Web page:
Nashville Tennessee Skyline Aerial.

NTT Data exec says Nashville’s lure will let it recruit nationally for many of the 350 jobs it plans to bring here

authors Staff Reports

NTT Data executives on Monday morning said they will build an innovation and digital delivery center at the Capitol View development downtown. The Fortune 500 company plans to hire 350 people for its local operation. Here, Dan Albright, its senior vice president of consulting, provides some perspective on what brought the company here and talks about its growth.

How many other cities did you consider in addition to Nashville? And what were the deciding factors that brought you here?

We have expanded rapidly as a global digital and IT services leader in recent years — and considered a variety of great cities, beginning our search with about 15 locations. We quickly narrowed that down to three. Through the last six months, we looked at where to recruit the brightest talent that would best serve our clients.

We picked Nashville because it’s a central location among all of our other hub cities and because it’s an exciting place to live and work. Our key criteria included: a close proximity to our clients; a place that was a dynamic tech leader that raised NTT Data’s profile; a “destination city” that attracted talented college graduates; a robust university system; easy travel access, attractive cost of living and IT salaries and the support of local, regional and state officials.

While we intend to serve many of our global and national clients out of our Nashville center, we are also excited about the opportunity to serve Tennessee- and Nashville-based clients. We have significant manufacturing capabilities and a robust health care practice that aligns with the impressive health care footprint in the region.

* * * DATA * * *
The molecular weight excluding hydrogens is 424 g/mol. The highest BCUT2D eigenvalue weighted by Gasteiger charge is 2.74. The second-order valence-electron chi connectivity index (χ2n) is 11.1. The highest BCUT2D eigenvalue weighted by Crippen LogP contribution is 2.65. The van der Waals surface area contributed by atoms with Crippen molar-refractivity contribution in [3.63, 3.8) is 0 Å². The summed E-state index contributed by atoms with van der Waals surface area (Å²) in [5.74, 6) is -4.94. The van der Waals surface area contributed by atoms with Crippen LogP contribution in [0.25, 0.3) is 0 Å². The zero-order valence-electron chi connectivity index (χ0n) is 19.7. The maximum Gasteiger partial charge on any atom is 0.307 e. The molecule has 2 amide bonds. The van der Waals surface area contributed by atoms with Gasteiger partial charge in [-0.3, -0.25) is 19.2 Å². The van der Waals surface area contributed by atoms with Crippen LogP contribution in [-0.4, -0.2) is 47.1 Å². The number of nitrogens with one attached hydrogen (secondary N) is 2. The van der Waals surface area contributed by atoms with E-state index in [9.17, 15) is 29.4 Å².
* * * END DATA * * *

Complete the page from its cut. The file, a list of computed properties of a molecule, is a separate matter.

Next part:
The vibrant and authentic culture of Nashville make it a great place to start your career and life. From the low taxes and the ample opportunities to get involved in the community to the hot chicken and world-class music scene, Nashville has it all.

We have local ties to the community and we are the title sponsor of IndyCar, which is coming to Nashville in August with the inaugural Music City Grand Prix.

Of the 350 people you expect to hire, how many do you think will be moving here from elsewhere?

It will likely be a mix of talent streams. We definitely want to tap into the local tech talent — a major reason we chose the city. We will probably have a handful of existing NTT Data employees transfer who are excited about opening a center here. A big focus will be bringing in “emerging talent” — college hires and recent graduates with one to three years’ experience.

Part of that vision consists of hiring from Tennessee universities as well as surrounding states. The lure of Nashville will allow us to pull in recent grads from across the U.S. We will have a true melting pot of talent with a significant local talent pool of dynamic professionals.

Nashville is a growing tech magnet and has been ranked No. 3 as a top emerging tech hub by RentCafe and a top 20 city for tech jobs by Time. We will focus on attracting and retaining top local talent to support the development of market-leading skills within the digital transformation technologies and consulting sectors.